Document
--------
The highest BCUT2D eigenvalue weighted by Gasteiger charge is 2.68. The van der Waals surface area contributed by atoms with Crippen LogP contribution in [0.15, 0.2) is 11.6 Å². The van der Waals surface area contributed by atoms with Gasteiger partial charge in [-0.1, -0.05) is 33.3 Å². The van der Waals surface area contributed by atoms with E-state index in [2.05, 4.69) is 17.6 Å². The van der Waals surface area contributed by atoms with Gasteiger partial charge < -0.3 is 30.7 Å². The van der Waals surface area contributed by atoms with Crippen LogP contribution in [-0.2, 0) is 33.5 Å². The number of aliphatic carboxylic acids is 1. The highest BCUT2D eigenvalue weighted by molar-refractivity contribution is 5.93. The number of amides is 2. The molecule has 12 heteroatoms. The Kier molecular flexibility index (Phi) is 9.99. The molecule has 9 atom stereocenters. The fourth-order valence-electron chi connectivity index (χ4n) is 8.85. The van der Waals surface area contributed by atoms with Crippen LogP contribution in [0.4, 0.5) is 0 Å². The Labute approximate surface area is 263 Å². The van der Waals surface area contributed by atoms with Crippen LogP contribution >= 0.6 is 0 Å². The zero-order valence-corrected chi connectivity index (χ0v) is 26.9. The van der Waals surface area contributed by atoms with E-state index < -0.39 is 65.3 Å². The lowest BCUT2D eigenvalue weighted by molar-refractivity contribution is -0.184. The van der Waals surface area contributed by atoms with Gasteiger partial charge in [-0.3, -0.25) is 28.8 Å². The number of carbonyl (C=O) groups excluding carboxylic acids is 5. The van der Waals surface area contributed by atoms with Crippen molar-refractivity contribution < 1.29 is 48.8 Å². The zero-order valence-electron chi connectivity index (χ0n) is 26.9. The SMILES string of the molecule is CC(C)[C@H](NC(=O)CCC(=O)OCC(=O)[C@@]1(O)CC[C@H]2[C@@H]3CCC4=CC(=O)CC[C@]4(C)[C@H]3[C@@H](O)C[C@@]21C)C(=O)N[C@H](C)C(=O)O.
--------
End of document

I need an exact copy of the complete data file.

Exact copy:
The highest BCUT2D eigenvalue weighted by Gasteiger charge is 2.68. The van der Waals surface area contributed by atoms with Crippen LogP contribution in [0.15, 0.2) is 11.6 Å². The van der Waals surface area contributed by atoms with Gasteiger partial charge in [-0.1, -0.05) is 33.3 Å². The van der Waals surface area contributed by atoms with E-state index in [2.05, 4.69) is 17.6 Å². The van der Waals surface area contributed by atoms with Gasteiger partial charge < -0.3 is 30.7 Å². The van der Waals surface area contributed by atoms with Crippen LogP contribution in [-0.2, 0) is 33.5 Å². The number of aliphatic carboxylic acids is 1. The highest BCUT2D eigenvalue weighted by molar-refractivity contribution is 5.93. The number of amides is 2. The molecule has 12 heteroatoms. The Kier molecular flexibility index (Phi) is 9.99. The molecule has 9 atom stereocenters. The fourth-order valence-electron chi connectivity index (χ4n) is 8.85. The van der Waals surface area contributed by atoms with Crippen LogP contribution in [0.4, 0.5) is 0 Å². The Labute approximate surface area is 263 Å². The van der Waals surface area contributed by atoms with Crippen LogP contribution >= 0.6 is 0 Å². The zero-order valence-corrected chi connectivity index (χ0v) is 26.9. The van der Waals surface area contributed by atoms with E-state index < -0.39 is 65.3 Å². The lowest BCUT2D eigenvalue weighted by molar-refractivity contribution is -0.184. The van der Waals surface area contributed by atoms with Gasteiger partial charge in [-0.3, -0.25) is 28.8 Å². The number of carbonyl (C=O) groups excluding carboxylic acids is 5. The van der Waals surface area contributed by atoms with Crippen molar-refractivity contribution < 1.29 is 48.8 Å². The zero-order valence-electron chi connectivity index (χ0n) is 26.9. The SMILES string of the molecule is CC(C)[C@H](NC(=O)CCC(=O)OCC(=O)[C@@]1(O)CC[C@H]2[C@@H]3CCC4=CC(=O)CC[C@]4(C)[C@H]3[C@@H](O)C[C@@]21C)C(=O)N[C@H](C)C(=O)O.